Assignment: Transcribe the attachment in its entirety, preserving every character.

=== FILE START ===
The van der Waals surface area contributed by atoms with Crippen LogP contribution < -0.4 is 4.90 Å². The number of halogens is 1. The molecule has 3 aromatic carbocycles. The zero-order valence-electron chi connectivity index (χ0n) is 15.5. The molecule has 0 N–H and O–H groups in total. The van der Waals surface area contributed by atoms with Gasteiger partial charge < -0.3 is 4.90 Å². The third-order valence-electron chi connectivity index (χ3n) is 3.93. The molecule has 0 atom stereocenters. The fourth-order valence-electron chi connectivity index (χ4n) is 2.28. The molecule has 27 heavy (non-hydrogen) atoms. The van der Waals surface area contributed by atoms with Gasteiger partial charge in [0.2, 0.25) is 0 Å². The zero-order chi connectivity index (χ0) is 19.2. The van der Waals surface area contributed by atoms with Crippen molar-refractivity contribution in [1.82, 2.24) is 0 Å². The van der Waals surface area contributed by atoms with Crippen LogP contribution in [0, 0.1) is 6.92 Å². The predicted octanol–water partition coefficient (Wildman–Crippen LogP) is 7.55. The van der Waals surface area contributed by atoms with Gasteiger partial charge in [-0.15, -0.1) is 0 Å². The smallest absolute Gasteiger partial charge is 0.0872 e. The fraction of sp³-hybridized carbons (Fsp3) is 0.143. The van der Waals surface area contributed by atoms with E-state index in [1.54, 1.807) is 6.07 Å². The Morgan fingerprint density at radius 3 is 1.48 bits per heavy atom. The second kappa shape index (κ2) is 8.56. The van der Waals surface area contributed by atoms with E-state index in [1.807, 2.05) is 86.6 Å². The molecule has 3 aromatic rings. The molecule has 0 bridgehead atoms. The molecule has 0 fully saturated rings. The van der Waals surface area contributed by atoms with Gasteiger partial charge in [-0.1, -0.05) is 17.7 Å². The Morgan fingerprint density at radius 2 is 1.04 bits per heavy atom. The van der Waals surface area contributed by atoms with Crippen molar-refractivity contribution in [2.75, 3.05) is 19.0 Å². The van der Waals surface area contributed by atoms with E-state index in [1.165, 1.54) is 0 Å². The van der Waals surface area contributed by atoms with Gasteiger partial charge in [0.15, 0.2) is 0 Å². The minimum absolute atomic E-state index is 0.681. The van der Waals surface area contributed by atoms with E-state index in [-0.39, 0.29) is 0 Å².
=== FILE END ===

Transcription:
The van der Waals surface area contributed by atoms with Crippen LogP contribution < -0.4 is 4.90 Å². The number of halogens is 1. The molecule has 3 aromatic carbocycles. The zero-order valence-electron chi connectivity index (χ0n) is 15.5. The molecule has 0 N–H and O–H groups in total. The van der Waals surface area contributed by atoms with Gasteiger partial charge < -0.3 is 4.90 Å². The third-order valence-electron chi connectivity index (χ3n) is 3.93. The molecule has 0 atom stereocenters. The fourth-order valence-electron chi connectivity index (χ4n) is 2.28. The molecule has 27 heavy (non-hydrogen) atoms. The van der Waals surface area contributed by atoms with Gasteiger partial charge in [0.2, 0.25) is 0 Å². The zero-order chi connectivity index (χ0) is 19.2. The van der Waals surface area contributed by atoms with Crippen molar-refractivity contribution in [1.82, 2.24) is 0 Å². The van der Waals surface area contributed by atoms with Crippen LogP contribution in [0, 0.1) is 6.92 Å². The predicted octanol–water partition coefficient (Wildman–Crippen LogP) is 7.55. The van der Waals surface area contributed by atoms with Gasteiger partial charge in [-0.15, -0.1) is 0 Å². The smallest absolute Gasteiger partial charge is 0.0872 e. The fraction of sp³-hybridized carbons (Fsp3) is 0.143. The van der Waals surface area contributed by atoms with E-state index in [1.54, 1.807) is 6.07 Å². The Morgan fingerprint density at radius 3 is 1.48 bits per heavy atom. The second kappa shape index (κ2) is 8.56. The van der Waals surface area contributed by atoms with E-state index in [1.807, 2.05) is 86.6 Å². The molecule has 3 aromatic rings. The molecule has 0 bridgehead atoms. The molecule has 0 fully saturated rings. The van der Waals surface area contributed by atoms with Gasteiger partial charge in [-0.1, -0.05) is 17.7 Å². The Morgan fingerprint density at radius 2 is 1.04 bits per heavy atom. The van der Waals surface area contributed by atoms with Crippen molar-refractivity contribution in [2.75, 3.05) is 19.0 Å². The van der Waals surface area contributed by atoms with E-state index in [1.165, 1.54) is 0 Å². The van der Waals surface area contributed by atoms with Gasteiger partial charge in [0.15, 0.2) is 0 Å². The minimum absolute atomic E-state index is 0.681. The van der Waals surface area contributed by atoms with E-state index in [-0.39, 0.29) is 0 Å².